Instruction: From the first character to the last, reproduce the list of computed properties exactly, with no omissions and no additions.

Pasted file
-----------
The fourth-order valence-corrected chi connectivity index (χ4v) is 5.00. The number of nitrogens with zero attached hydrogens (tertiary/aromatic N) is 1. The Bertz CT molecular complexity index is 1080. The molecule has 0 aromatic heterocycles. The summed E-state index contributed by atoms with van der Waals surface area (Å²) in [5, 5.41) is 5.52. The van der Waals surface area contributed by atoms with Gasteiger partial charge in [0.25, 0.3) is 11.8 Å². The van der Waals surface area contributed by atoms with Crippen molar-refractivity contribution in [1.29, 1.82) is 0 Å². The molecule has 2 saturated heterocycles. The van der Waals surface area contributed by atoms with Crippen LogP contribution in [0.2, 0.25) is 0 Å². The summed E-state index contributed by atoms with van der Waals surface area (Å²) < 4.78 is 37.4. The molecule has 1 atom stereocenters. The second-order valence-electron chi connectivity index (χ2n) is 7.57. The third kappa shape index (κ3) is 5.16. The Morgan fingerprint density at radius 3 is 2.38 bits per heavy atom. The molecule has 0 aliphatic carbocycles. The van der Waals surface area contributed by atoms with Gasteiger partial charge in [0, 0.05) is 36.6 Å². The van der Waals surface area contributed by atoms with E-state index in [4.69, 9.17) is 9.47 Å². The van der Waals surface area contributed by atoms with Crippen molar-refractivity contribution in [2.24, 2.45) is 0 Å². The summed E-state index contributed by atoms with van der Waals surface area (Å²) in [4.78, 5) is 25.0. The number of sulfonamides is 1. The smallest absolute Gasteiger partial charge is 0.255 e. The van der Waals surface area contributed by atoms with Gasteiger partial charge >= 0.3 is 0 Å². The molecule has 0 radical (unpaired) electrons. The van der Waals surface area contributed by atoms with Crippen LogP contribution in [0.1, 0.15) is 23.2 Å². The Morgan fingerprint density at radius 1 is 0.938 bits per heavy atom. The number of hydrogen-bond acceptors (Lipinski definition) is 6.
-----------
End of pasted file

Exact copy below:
The fourth-order valence-corrected chi connectivity index (χ4v) is 5.00. The number of nitrogens with zero attached hydrogens (tertiary/aromatic N) is 1. The Bertz CT molecular complexity index is 1080. The molecule has 0 aromatic heterocycles. The summed E-state index contributed by atoms with van der Waals surface area (Å²) in [5, 5.41) is 5.52. The van der Waals surface area contributed by atoms with Gasteiger partial charge in [0.25, 0.3) is 11.8 Å². The van der Waals surface area contributed by atoms with Crippen molar-refractivity contribution in [1.29, 1.82) is 0 Å². The molecule has 2 saturated heterocycles. The van der Waals surface area contributed by atoms with Crippen LogP contribution in [0.2, 0.25) is 0 Å². The summed E-state index contributed by atoms with van der Waals surface area (Å²) < 4.78 is 37.4. The molecule has 1 atom stereocenters. The second-order valence-electron chi connectivity index (χ2n) is 7.57. The third kappa shape index (κ3) is 5.16. The Morgan fingerprint density at radius 3 is 2.38 bits per heavy atom. The molecule has 0 aliphatic carbocycles. The van der Waals surface area contributed by atoms with Gasteiger partial charge in [0, 0.05) is 36.6 Å². The van der Waals surface area contributed by atoms with E-state index in [4.69, 9.17) is 9.47 Å². The van der Waals surface area contributed by atoms with Crippen molar-refractivity contribution in [2.24, 2.45) is 0 Å². The summed E-state index contributed by atoms with van der Waals surface area (Å²) in [4.78, 5) is 25.0. The number of sulfonamides is 1. The smallest absolute Gasteiger partial charge is 0.255 e. The van der Waals surface area contributed by atoms with Gasteiger partial charge >= 0.3 is 0 Å². The molecule has 0 radical (unpaired) electrons. The van der Waals surface area contributed by atoms with Crippen LogP contribution in [0.1, 0.15) is 23.2 Å². The Morgan fingerprint density at radius 1 is 0.938 bits per heavy atom. The number of hydrogen-bond acceptors (Lipinski definition) is 6.